WEEKAHEAD-AFRICA-FX - Tanzanian, Ugandan shillings to stay firm, naira to weaken


NAIROBI, Dec 14 (Reuters) - The Ugandan and Tanzanian shillings are expected to hold their ground against the dollar in the next week, while Nigeria's naira is forecast to weaken, traders said.


The Kenyan shilling is expected to hold steady due to

thin market activity ahead of the holiday season. Commercial banks quoted the shilling at 103.05/15 against the dollar. "When the market is thin you might find what in other instances we consider to be a small order might move the market," said a trader at one commercial bank.

UGANDA Market players are eyeing a key rate decision by the Ugandan central bank expected next week before taking positions in the shilling. Commercial banks quoted the shilling at 3,615/3,625, slightly stronger than last Thursday's close of 3,620/3,630. Benon Okwenje, trader at Stanbic Bank, said the shilling's next direction would "come down to the CBR (central bank rate) decision".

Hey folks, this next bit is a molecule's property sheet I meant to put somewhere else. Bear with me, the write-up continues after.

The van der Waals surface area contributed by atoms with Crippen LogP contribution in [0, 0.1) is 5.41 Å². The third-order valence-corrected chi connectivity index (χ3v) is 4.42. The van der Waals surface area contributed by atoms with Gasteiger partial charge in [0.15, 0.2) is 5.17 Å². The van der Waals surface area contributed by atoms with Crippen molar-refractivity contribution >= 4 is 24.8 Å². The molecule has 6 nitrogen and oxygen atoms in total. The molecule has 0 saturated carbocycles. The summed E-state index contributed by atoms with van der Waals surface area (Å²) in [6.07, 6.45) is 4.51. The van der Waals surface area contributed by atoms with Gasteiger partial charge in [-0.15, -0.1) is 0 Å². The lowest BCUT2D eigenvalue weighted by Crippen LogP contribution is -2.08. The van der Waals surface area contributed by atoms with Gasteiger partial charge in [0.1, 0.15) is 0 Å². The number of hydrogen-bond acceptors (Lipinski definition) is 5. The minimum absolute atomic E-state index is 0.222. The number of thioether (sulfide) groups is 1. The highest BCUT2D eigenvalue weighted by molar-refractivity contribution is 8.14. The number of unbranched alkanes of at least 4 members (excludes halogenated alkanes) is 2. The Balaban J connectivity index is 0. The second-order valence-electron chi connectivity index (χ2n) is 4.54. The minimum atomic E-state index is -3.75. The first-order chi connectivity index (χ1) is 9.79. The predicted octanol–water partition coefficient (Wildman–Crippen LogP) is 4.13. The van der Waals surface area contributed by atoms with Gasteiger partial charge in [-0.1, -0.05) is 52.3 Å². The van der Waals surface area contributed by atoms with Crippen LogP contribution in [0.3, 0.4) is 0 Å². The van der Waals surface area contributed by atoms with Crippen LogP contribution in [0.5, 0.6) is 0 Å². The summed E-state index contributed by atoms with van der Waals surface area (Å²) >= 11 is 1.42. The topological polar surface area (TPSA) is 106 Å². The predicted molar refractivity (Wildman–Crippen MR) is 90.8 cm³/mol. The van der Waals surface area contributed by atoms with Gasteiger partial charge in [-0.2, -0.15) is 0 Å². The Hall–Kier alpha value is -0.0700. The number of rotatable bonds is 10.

The Tanzanian shilling is likely to remain firm due

to a slowdown in demand for U.S. dollars from importers towards the festive season and dollar inflows from the agriculture sector. Commercial banks quoted the shilling at 2,240/2,244 to the dollar on Thursday, barely moved from 2,241/2,244 a week ago. "We expect the shilling to trade in the same levels next week, supported by U.S. dollar inflows from ongoing cashew nut exports," said a trader at CRDB Bank.


The kwacha is likely to hold its gains due to a

healthy supply of dollars and sluggish demand. Commercial banks quoted the currency of Africa's second-largest copper producer at 9.8950 per dollar, up from a close of 10.3950 a week ago. "Demand for the greenback has remained soft, with prospective buyers likely to hold off given the downward trend," the Zambian branch of South Africa's First National Bank said in a note.


The naira is under pressure. Nigeria repaid 340

billion naira worth of treasury bills on Thursday instead of rolling them over, in a move that lowered yields and prompted foreign buyers to exit. Traders say the sell-off has led to a bottleneck in the forex market with thin inflows as foreigners bid to buy dollars.


The cedi is seen trading flat as the central bank

continues to support it with regular dollar sales. The local currency has been fairly stable in the past week, trading at 4.5170 cedis to the dollar.

(Reporting by John Ndiso, Elias Biryabarema, Chris Mfula, Christian Akorlie and Chijioke Ohuocha; compiled by George Obulutsa; editing by Andrew Roche)